Basking dynamics among sympatric turtle species (Trachemys scripta elegans, Pseudemys texana, and Graptemys pseudogeographica kohnii) in Waco Creek, Texas.
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Bardwell, Jeff H.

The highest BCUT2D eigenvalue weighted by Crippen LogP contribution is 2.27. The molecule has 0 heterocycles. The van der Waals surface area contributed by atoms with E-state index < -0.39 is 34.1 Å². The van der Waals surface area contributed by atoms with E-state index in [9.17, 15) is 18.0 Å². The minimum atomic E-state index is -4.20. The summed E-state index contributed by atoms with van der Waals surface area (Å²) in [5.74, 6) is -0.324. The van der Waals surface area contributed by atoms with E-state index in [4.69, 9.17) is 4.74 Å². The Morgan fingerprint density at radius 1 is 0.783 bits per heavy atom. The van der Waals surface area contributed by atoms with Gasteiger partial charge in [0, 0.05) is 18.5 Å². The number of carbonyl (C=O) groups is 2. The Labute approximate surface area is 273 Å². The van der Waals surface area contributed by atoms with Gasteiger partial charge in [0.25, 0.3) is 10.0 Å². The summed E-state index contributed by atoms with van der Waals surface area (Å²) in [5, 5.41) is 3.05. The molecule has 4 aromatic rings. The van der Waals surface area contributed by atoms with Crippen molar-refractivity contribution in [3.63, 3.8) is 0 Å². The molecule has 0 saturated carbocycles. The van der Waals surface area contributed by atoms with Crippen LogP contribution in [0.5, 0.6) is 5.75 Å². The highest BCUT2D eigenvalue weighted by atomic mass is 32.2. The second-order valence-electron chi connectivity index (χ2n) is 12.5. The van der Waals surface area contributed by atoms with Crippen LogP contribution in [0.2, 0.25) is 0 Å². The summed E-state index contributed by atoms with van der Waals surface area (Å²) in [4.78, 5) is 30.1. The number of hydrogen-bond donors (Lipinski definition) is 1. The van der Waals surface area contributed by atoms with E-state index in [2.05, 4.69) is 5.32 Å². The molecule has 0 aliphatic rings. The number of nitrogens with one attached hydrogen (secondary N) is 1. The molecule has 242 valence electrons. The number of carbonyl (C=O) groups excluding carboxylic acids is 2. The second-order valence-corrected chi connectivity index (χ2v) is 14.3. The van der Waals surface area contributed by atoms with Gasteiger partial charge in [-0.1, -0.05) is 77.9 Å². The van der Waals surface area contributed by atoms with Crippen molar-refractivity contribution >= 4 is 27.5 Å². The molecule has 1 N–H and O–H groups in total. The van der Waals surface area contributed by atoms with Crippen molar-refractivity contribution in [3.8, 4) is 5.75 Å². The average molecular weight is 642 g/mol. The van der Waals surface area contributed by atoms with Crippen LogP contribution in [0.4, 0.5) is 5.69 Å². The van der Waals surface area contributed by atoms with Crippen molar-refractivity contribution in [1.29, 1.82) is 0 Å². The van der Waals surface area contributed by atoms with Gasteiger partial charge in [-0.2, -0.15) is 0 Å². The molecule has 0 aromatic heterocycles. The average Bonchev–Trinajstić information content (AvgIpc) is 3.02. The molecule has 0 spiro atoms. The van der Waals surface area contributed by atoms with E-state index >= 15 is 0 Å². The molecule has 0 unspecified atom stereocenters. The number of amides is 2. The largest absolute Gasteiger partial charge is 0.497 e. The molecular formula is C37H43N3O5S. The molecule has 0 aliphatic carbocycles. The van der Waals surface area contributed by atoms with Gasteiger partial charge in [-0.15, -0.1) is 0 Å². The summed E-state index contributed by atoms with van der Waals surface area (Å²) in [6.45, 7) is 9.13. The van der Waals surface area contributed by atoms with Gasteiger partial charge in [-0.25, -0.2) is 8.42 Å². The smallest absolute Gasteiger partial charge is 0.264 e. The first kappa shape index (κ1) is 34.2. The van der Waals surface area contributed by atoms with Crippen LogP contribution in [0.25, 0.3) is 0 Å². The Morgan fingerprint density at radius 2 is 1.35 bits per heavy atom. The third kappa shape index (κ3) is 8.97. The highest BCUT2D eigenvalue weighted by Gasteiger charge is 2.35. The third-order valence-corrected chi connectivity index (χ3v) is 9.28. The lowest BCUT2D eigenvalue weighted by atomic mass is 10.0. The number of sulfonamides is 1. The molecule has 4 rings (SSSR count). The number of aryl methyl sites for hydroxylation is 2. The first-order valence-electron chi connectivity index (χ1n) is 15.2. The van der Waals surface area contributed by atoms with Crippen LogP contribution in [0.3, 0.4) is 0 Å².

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The premise of this manuscript condenses into three words: turtles on logs. Turtles splaying their limbs and sunning themselves on emergent deadwood is commonly known as basking. Basking involves ectotherms taking advantage of solar radiation to boost their core temperature and fuel metabolic processes. This study examines a community assemblage of three turtle species within the Family Emydidae—Trachemys scripta elegans: Red-eared Slider, Pseudemys texana: Texas River Cooter, and Graptemys pseudogeographica kohnii: False Map Turtle—in Waco Creek, Texas, a tributary of the Brazos River, from 2010-2012. Turtles were collected daily via specialized traps which take advantage of repetitive basking habits, individually marked, measured, identified, and then released from June to October 2010, April to October 2011, and April to October 2012. Multiple recaptures allowed for observation of individual, population, and community progression over time. This manuscript asks three fundamental questions about the role of basking behavior in the Waco Creek emydid turtles: 1) What is the significance of the basking community assemblage composition in Waco Creek, 2) How do basking trap modifications and population demographic selection affect group trap response, and 3) How do polynomial and k-growth mixed models describe juvenile turtle logistic growth? Trachemys scripta elegans comprise 46%, Pseudemys texana 32%, and Graptemys pseudogeographica kohnii 23% sample composition within the Waco Creek basking turtle assemblage. All mature populations were significantly male skewed and turtle demographics exhibited several expected seasonal behavior patterns. The community has a large abundance of juveniles, young males, and immature females regardless of species. In addition, juvenile T. scripta appear to be the most actively basking demographic. Between individual demographic behavior and trap design as predictors for trap response, demographic behavior was significant across most response variables whereas trap design variables were not. This study pioneered a new technique for comparing turtle logistic growth models using a polynomial mixed model as a control. With an adequate sample size and consistent seasonal dispersal, results from this technique agree with reports from the literature and look promising.